Engaging the Private Sector in the Refugee Crises: Evidence from Uganda

Recent conflicts and sectarian violence have produced the highest number of refugees ever recorded in the world. Currently more than 25 million refugees have been forced to flee their homes. The majority of these people are hosted by developing countries. For these reasons, the efforts of the UNHCR and other partners are moving towards a new approach in refugee management: from the prevalent emergency perspective to a development one. Recent studies show how granting access to formal labour markets produce positive long-term effects for host countries. Yet, refugees, especially in developing countries, may find it particularly hard to access local job markets. This may be especially true in sub-Saharan Africa, home to a quarter of all forcibly displaced people. This project sets up a novel RCT to find out how to overcome barriers to economic integration of forced migrants in these countries.

In a pilot study, the researchers identified frictions that limit labour market opportunities for refugees: uncertainty regarding refugees’ legal status; no referral network; lack of documentation to attest level of education or experience; inaccurate beliefs regarding refugees’ productivity; and prejudice. Through an RCT, this project will test mechanisms to alleviate these frictions. 800 firms with at least one vacancy will be recruited and divided into four with a control and three treatment groups: 1) provision of information regarding the law and employment of refugees; 2) in addition to treatment 1, firms will receive a “guarantor-referral” that could be used in case of any issues during the refugee's employment; and 3) in addition to treatments 1 and 2, firms will be informed of the average productivity of refugees on a simple data-entry task relative to locals. All firms in each group will receive three (real) job applications, two from refugees and one from a local, all who have been recruited as part of this RCT. Interview and hiring rates will be compared across the four groups to determine mechanisms hindering refugees' economic integration.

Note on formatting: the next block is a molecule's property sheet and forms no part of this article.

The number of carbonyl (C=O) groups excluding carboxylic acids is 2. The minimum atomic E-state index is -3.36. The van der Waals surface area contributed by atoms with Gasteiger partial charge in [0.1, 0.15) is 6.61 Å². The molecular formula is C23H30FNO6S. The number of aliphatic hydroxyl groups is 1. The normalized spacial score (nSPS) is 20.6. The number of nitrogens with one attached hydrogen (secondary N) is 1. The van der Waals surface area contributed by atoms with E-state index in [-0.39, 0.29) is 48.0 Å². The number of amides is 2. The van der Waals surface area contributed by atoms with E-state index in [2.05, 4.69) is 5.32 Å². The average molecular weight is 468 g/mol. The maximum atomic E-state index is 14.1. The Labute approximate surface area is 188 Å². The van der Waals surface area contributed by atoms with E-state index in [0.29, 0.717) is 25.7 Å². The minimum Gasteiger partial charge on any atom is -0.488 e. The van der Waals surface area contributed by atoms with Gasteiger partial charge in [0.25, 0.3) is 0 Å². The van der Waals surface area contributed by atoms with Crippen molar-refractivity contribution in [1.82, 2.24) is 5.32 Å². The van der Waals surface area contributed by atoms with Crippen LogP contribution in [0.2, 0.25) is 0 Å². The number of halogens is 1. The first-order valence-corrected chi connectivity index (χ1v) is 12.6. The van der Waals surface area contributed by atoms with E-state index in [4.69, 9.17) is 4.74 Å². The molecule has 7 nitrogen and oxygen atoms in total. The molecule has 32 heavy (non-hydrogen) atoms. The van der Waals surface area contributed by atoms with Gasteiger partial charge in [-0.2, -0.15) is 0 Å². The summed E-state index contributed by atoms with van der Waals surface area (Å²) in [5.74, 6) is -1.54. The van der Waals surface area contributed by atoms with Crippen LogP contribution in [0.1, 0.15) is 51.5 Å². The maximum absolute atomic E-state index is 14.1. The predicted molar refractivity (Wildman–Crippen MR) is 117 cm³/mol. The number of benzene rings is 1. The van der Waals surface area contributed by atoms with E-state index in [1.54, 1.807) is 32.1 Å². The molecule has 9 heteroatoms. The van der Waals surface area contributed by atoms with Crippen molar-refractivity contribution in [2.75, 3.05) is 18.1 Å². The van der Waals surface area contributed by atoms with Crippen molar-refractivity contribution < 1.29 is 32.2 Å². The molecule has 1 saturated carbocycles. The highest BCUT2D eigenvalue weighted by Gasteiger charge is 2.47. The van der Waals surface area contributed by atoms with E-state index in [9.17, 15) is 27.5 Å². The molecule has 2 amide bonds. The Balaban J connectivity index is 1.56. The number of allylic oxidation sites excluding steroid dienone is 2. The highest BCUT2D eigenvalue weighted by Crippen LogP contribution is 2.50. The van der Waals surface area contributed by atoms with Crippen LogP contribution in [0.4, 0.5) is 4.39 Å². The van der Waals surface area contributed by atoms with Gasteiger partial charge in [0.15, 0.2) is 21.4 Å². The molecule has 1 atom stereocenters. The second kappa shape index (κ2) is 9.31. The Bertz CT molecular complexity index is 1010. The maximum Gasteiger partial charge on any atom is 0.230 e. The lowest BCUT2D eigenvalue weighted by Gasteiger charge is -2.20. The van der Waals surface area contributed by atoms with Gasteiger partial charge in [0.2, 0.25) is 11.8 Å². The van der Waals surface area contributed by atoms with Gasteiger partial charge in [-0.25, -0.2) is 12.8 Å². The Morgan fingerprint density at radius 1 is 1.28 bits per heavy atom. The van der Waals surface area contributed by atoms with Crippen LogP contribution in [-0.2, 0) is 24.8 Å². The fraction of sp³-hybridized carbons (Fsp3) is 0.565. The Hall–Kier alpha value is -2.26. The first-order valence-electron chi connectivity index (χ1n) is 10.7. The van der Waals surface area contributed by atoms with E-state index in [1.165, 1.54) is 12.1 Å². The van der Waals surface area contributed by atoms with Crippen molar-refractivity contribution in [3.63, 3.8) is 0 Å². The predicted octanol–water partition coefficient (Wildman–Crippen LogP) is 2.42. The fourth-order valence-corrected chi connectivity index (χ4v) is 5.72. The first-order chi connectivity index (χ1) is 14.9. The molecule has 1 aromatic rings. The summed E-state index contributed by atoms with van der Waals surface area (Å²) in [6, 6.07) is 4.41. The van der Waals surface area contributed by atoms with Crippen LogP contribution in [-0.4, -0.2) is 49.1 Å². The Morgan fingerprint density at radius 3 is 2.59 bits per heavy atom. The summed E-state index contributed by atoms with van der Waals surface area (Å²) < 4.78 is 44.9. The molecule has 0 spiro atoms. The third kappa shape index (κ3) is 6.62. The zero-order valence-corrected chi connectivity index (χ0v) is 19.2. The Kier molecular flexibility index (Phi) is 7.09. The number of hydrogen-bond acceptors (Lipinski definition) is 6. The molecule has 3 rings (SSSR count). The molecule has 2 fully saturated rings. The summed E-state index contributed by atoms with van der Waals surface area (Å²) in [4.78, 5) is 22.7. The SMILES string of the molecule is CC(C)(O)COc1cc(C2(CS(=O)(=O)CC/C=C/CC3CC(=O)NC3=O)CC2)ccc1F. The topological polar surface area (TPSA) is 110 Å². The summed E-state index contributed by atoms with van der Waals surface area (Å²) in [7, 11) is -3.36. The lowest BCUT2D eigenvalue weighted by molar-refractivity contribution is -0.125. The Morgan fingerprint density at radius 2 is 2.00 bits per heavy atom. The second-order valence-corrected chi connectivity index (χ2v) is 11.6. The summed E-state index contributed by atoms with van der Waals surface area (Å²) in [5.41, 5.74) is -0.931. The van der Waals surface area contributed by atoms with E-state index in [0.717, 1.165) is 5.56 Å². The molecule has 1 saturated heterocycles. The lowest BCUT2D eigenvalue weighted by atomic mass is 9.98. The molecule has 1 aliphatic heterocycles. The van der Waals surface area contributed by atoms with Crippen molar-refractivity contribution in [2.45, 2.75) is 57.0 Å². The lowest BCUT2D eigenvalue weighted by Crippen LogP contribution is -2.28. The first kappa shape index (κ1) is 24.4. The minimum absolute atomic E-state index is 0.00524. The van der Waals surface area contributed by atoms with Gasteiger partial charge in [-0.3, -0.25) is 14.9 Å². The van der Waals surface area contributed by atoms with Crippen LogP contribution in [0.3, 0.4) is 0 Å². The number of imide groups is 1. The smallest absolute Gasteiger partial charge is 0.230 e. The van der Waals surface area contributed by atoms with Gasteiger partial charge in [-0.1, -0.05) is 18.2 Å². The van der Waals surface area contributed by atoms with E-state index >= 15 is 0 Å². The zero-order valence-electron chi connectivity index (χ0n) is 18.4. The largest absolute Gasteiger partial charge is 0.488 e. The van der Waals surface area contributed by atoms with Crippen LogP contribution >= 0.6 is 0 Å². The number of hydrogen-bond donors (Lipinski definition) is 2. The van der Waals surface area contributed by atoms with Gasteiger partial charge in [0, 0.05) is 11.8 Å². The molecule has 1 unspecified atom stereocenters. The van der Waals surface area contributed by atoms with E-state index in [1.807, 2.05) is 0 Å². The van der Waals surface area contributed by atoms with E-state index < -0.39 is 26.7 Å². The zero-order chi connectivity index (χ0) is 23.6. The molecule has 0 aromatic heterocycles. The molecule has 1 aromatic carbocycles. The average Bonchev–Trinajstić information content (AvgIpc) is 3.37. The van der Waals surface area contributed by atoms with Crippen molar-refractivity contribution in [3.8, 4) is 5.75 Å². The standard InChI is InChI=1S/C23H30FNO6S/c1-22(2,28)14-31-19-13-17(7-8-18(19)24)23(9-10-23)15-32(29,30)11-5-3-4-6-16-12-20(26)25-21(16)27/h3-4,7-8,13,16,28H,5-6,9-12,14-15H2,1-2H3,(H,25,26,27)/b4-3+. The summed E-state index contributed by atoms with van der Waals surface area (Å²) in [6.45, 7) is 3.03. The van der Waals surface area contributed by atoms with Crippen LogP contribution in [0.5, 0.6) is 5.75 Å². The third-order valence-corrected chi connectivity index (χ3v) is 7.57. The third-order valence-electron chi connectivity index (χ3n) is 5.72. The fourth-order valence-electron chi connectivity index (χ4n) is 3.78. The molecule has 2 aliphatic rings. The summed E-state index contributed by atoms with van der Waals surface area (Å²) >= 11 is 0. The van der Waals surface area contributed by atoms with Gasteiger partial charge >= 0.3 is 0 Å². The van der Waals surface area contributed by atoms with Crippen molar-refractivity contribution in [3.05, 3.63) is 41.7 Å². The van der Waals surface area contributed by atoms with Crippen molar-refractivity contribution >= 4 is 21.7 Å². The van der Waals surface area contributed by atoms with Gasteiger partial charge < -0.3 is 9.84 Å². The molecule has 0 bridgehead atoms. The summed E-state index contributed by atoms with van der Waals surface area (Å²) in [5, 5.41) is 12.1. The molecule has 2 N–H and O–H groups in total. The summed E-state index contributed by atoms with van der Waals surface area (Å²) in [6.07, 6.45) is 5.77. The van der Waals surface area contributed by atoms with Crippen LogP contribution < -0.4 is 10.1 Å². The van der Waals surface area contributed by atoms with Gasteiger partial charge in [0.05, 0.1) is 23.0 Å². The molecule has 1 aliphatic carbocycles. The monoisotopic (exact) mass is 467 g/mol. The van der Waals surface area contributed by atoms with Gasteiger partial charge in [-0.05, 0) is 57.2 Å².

Given the scale of forced displacement in lower-income countries, and with the possibility that this will increase in the future, there is significant interest in initiatives focused on refugee integration that are effective and inexpensive. This project thus has an important policy relevance in that it can provide governments with evidence-based advice on how to ease frictions for refugees in accessing labour markets. The research team has already started collaborations with local and international institutions and policymakers, such as the government of Uganda and the UNHCR, to capitalise on this interest.


Francesco Loiacono

European Bank for Reconstruction and Development (EBRD)

Mariajose Silva-Vargas

Maastricht University